CBI warns Brexit uncertainty hitting investment

Eight out of ten firms say Brexit has had a negative effect on investment decisions, up from 36% a year ago, according to updated research from the CBI which shows that companies are implementing plans to reduce the potential impact

A survey of 236 firms, representing 101 large companies and 135 SMEs, also found the majority will implement damaging contingency plans in the absence of greater certainty on Brexit by December. These include cutting jobs, adjusting supply chains outside the UK, stockpiling goods and relocating production and services overseas.

Over half (58%) have formulated contingency plans, with 41% carrying out some elements already, but only 2% of businesses surveyed have carried out all of their contingency plans.

Half (56%) of those with contingency plans intend to adjust their supply chains outside the UK, and 20% of those have already carried this out. In addition, 44% intend to stockpile goods, with 15% already doing so.

Almost a third (30%) of businesses with contingency plans intend to relocate production and services overseas, with 9% having done so, and 15% intend to move jobs, while 3% have already carried this out.

As regards contingency planning timelines, for 19% of businesses, the latest date to halt further implementation of contingency plans has already passed. For 15%, the latest date to halt further implementation of contingency plans is October 2018.

A quarter (24%) state the latest date to halt further implementation of contingency plans is November 2018 and a further 24% will not be able to stop plans after the end of the year.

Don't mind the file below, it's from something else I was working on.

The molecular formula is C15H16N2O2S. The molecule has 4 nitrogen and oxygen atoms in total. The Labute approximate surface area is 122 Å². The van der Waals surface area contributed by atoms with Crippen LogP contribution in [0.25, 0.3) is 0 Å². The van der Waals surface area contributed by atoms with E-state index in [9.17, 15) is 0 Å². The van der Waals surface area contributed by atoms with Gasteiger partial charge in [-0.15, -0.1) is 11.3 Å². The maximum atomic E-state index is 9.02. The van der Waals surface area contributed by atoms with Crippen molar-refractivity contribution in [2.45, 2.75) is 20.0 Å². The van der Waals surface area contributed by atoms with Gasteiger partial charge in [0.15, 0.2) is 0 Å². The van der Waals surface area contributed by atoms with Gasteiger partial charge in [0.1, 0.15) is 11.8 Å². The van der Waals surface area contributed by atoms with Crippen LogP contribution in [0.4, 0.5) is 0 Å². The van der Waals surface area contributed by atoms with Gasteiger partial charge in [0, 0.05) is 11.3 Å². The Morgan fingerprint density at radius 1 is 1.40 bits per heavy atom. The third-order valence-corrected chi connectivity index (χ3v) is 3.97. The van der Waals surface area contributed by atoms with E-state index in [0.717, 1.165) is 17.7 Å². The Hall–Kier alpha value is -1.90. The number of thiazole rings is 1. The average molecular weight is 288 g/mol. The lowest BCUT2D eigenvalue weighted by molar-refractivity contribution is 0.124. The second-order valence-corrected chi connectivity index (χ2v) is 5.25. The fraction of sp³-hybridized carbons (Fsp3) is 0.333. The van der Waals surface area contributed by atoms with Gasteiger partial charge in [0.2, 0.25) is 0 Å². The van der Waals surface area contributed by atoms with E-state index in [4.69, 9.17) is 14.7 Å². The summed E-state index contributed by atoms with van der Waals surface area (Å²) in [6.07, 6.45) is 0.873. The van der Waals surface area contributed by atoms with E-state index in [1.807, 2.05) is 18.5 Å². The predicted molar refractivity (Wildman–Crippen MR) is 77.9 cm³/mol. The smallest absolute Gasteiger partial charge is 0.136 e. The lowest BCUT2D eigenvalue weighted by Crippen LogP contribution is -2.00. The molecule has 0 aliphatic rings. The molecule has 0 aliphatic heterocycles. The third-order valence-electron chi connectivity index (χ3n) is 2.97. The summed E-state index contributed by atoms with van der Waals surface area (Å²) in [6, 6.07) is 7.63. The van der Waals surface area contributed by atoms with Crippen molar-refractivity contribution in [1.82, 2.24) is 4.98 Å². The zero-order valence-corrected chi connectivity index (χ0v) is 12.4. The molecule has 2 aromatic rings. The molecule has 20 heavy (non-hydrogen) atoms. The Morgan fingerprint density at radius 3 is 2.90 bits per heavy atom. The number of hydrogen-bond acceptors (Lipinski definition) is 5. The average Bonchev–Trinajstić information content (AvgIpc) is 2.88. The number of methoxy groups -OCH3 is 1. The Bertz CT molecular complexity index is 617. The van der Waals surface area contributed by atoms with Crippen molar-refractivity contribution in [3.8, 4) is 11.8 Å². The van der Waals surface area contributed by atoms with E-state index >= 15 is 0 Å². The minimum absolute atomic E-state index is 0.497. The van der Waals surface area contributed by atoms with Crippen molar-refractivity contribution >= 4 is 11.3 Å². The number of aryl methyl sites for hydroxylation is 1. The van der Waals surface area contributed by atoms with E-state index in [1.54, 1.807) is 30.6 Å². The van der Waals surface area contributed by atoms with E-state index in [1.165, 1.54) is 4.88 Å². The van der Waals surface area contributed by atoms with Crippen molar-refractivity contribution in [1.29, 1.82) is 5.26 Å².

For 24% of businesses surveyed, the latest date to halt further implementation of contingency plans is December 2018.

Carolyn Fairbairn, CBI director-general, said: ‘The situation is now urgent. The speed of negotiations is being outpaced by the reality firms are facing on the ground.

‘Unless a withdrawal agreement is locked down by December, firms will press the button on their contingency plans. Jobs will be lost and supply chains moved.’

The survey also asked respondents about Brexit opportunities. Getting on for a third (30%) said they have investigated the opportunities for business growth that may arise out of Brexit but have not found any.

One in five (20%) of businesses have found some opportunities and of these, 33% identified disruption to existing markets as providing an opportunity in relation to Brexit.

A similar proportion (21%) said they wanted to look for opportunities but were unable to because they did not know what form Brexit would take, while 28% have not looked for opportunities, but more than half of those intend to do so.

Report by Pat Sweet

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